But getting back to the history of the Monument in Memory of the Russian Expeditionary Force 1916 - 1918, it was at a meeting on 7th October 2010, that the French side pledged to finance landscape improvement and the assembly of the monument at the Place du Canada in Paris, which you can see in this HD photo, and the Russian side pledged to finance the construction of the monument and deliver it to Paris.
And in this photograph you can see a plaque that was fixed to the plinth at the base of the bronze monumental statue, which is written in French and Russian, and in English this reads; This monument was inaugurated on 21st June 2011 by Francois Fillon, Prime Minister of the Republic of France and Vladimir Putin, the President of the Government of the Federation of Russia.
Now in this photo you can see a close up view of the ornate wreath that was sculpted for the Memorial to Officers and Soldiers of the Russian Expeditionary Force Who Fought Alongside Allied Forces in 1916-1918, which is located on the back of the base of the monument.
Here you can see the back of the ordinary French soldier standing calmly next to the horse drinking water, and according to an interview with the artist Vladimir Surovtsev on a Russian radio station, the idea was to present a calming statue and one related to peace rather than a soldier ready for battle or attacking with weapons, etc.
So this is the other side of the memorial monument taken as though we were looking in the direction of the Grand Palais, and according to the some resources, French Marshal Ferdinand Foch once said that France was not erased from the map of Europe due largely to the courage of these Russian soldiers over the course of the war, which is now referred to as World War I or The Great War.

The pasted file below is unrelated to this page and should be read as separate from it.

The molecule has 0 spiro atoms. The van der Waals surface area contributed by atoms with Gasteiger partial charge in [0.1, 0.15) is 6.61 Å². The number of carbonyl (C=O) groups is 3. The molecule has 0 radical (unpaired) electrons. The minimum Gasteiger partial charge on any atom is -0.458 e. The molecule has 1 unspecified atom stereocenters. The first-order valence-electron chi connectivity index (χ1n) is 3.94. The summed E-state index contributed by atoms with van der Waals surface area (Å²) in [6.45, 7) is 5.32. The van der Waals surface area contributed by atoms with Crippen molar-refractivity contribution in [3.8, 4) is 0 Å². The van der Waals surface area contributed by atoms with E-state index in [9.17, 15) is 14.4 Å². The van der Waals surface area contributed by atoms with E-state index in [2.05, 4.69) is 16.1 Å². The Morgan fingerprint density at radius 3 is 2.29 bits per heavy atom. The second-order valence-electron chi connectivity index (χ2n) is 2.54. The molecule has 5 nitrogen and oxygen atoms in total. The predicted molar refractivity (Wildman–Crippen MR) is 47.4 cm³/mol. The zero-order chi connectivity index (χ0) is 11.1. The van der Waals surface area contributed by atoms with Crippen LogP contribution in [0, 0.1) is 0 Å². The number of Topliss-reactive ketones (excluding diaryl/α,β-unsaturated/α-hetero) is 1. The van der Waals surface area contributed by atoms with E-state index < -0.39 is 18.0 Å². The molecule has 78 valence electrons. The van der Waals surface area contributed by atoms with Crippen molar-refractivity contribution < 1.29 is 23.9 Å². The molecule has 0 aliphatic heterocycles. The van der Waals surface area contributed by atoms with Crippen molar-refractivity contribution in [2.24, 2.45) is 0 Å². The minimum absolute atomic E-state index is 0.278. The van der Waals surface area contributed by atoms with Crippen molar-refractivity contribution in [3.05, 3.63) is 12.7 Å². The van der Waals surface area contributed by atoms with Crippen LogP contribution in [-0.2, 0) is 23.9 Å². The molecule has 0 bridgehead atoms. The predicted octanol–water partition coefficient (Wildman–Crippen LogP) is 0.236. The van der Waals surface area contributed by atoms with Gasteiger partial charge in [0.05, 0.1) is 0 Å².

And as you may have noticed from the image above, there was some white writing on the base, and this is a close up photo showing this with the names of the two sculptors and two architects that contributed to the execution and production of this monument in Paris, with, as we have mentioned previously, Vladimir Surovtsev being the main Russian sculptor involved in the whole project and the overall winner of the international competition.
This is a close up photo we took showing another inscription on the base of the memorial, and translated into English it reads; In 1916, at the request of the Allies, Russia sent to France two special brigades of the Russian Expeditionary Force. More than 20,000 men participated in military operations in Champagne. Over 5,000 of them, Russian soldiers and officers were killed on French battlefields.
And in this last close up HD photo, you can see the same inscription as above, but this time written in Russian rather than French, yet you may have realised from what we mentioned earlier on, is that the Monument in Memory of the Russian Expeditionary Force 1916 - 1918 is dedicated to only two of the four brigades sent by Russia, as the other two, that initially landed in Brest, were sent to Macedonia.